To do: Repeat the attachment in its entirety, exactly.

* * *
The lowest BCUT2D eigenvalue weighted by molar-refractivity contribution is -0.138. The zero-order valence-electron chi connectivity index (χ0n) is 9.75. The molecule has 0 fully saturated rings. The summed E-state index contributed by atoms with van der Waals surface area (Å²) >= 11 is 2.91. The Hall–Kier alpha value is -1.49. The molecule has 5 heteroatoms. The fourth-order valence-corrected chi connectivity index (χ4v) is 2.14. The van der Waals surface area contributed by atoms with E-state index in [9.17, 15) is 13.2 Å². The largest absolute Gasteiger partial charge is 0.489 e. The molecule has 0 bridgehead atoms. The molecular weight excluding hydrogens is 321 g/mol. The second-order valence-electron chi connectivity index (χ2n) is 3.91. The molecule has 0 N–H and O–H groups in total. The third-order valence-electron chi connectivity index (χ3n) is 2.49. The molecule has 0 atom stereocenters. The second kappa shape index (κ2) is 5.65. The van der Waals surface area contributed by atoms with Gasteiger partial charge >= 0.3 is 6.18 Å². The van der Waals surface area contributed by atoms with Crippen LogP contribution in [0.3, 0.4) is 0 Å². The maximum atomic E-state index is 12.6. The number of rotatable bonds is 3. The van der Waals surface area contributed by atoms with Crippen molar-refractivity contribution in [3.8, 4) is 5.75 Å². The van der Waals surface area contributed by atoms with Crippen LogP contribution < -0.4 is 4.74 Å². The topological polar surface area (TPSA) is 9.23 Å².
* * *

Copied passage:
The lowest BCUT2D eigenvalue weighted by molar-refractivity contribution is -0.138. The zero-order valence-electron chi connectivity index (χ0n) is 9.75. The molecule has 0 fully saturated rings. The summed E-state index contributed by atoms with van der Waals surface area (Å²) >= 11 is 2.91. The Hall–Kier alpha value is -1.49. The molecule has 5 heteroatoms. The fourth-order valence-corrected chi connectivity index (χ4v) is 2.14. The van der Waals surface area contributed by atoms with E-state index in [9.17, 15) is 13.2 Å². The largest absolute Gasteiger partial charge is 0.489 e. The molecule has 0 bridgehead atoms. The molecular weight excluding hydrogens is 321 g/mol. The second-order valence-electron chi connectivity index (χ2n) is 3.91. The molecule has 0 N–H and O–H groups in total. The third-order valence-electron chi connectivity index (χ3n) is 2.49. The molecule has 0 atom stereocenters. The second kappa shape index (κ2) is 5.65. The van der Waals surface area contributed by atoms with Gasteiger partial charge >= 0.3 is 6.18 Å². The van der Waals surface area contributed by atoms with Crippen LogP contribution in [0.3, 0.4) is 0 Å². The maximum atomic E-state index is 12.6. The number of rotatable bonds is 3. The van der Waals surface area contributed by atoms with Crippen molar-refractivity contribution in [3.8, 4) is 5.75 Å². The van der Waals surface area contributed by atoms with Crippen LogP contribution < -0.4 is 4.74 Å². The topological polar surface area (TPSA) is 9.23 Å².